Scary, WV: Sunny, low 34, high 74.
Pumpkin, TX: Sunny, low 51, high 80.
Screamersville, VA: Sunny, low 37, high 72 with spooky fog late night.
Black Cat, AR: Mostly sunny, low 45, high 73.
Tombstone, AZ: Mostly sunny, low 47, high 80.

Have a Happy Halloween!
-Alek Kraumtann
Weather Intern

Easy Weather, Busy Day
October 30, 2007

The weather may be pleasant, but my day has been busy, busy, busy. So busy that I did not have time to do my Hardcore Weather video this morning.

So what is keeping my so busy? Well, it has to do with a lot of the behind the scenes things here at KOCO. Budget meetings, schedules, interviews…you name it, they all seem to happen at once. Tomorrow will be another jam packed day.

Thankfully our weather is quiet. I still expect a cold front to move across Oklahoma tomorrow. The front will cool us into the 60s, but there will be no rain. For trick-or-treat time it will be dry and cool with temperatures in the 50s and a brisk north breeze.

The easy weather will continue into the weekend with highs mostly in the 60s, but Sunday will warm into the 70s.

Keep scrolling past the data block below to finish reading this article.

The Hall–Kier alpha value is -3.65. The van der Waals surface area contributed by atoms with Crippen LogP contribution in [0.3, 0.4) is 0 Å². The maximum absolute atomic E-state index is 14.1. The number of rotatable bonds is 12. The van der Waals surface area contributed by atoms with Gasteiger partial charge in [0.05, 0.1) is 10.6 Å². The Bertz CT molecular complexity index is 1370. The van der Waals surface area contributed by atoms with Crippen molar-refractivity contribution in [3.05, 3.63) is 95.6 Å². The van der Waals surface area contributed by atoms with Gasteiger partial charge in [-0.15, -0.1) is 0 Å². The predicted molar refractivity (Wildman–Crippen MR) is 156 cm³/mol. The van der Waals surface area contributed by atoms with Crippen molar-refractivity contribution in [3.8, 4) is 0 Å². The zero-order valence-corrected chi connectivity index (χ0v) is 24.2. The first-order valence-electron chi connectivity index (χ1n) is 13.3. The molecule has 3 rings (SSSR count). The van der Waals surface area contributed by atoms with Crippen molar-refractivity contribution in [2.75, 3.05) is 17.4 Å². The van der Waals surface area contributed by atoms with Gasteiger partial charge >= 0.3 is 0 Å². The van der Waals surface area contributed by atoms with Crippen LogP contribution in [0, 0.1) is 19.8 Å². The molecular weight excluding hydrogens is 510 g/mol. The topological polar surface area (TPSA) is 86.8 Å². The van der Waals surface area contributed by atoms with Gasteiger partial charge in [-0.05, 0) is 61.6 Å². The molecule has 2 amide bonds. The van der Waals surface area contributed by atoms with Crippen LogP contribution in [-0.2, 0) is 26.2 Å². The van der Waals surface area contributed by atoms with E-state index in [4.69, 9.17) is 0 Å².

That’s all for now. Make sure you watch Eyewitness News 5 at 5,6, and 10 pm for the latest.


Tropical Storm Noel
October 29, 2007

Tropical Storm Noel developed yesterday with winds at one point up to 60 mph. It has since weakened with winds at about 50 mph, though some strengthening is possible. Noel has brought very heavy rainfall with life threatening flooding to Hispaniola, Haiti, eastern Cuba and the Bahamas.

Noel is expected to continue to move to the northwest for the next couple days and then make a turn to the northeast on Wednesday. At this time the forecast calls for Noel to make a turn to the northeast before reaching the Florida peninsula; however, a slightly slower turn could result in a Florida landfall.

Here is the latest track from the National Hurricane Center: